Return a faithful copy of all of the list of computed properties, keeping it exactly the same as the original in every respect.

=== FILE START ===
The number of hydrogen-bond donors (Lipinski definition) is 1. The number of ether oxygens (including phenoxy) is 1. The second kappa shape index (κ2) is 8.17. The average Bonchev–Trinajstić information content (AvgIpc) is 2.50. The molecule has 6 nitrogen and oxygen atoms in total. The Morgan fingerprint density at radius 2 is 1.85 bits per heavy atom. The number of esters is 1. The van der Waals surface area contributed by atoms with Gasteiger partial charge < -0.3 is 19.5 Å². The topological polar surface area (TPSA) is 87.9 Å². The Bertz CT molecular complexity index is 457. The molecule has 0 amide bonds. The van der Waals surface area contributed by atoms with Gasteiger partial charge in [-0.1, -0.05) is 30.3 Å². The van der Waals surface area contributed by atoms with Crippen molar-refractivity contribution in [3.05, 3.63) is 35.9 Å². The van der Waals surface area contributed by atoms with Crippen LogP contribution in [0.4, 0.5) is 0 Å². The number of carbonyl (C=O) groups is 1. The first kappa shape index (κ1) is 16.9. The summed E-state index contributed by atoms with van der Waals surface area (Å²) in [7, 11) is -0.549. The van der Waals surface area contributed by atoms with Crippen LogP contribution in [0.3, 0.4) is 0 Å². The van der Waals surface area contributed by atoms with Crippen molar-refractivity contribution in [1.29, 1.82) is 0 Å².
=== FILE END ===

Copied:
The number of hydrogen-bond donors (Lipinski definition) is 1. The number of ether oxygens (including phenoxy) is 1. The second kappa shape index (κ2) is 8.17. The average Bonchev–Trinajstić information content (AvgIpc) is 2.50. The molecule has 6 nitrogen and oxygen atoms in total. The Morgan fingerprint density at radius 2 is 1.85 bits per heavy atom. The number of esters is 1. The van der Waals surface area contributed by atoms with Gasteiger partial charge < -0.3 is 19.5 Å². The topological polar surface area (TPSA) is 87.9 Å². The Bertz CT molecular complexity index is 457. The molecule has 0 amide bonds. The van der Waals surface area contributed by atoms with Gasteiger partial charge in [-0.1, -0.05) is 30.3 Å². The van der Waals surface area contributed by atoms with Crippen molar-refractivity contribution in [3.05, 3.63) is 35.9 Å². The van der Waals surface area contributed by atoms with Crippen LogP contribution in [0.4, 0.5) is 0 Å². The number of carbonyl (C=O) groups is 1. The first kappa shape index (κ1) is 16.9. The summed E-state index contributed by atoms with van der Waals surface area (Å²) in [7, 11) is -0.549. The van der Waals surface area contributed by atoms with Crippen LogP contribution in [0.3, 0.4) is 0 Å². The van der Waals surface area contributed by atoms with Crippen molar-refractivity contribution in [1.29, 1.82) is 0 Å².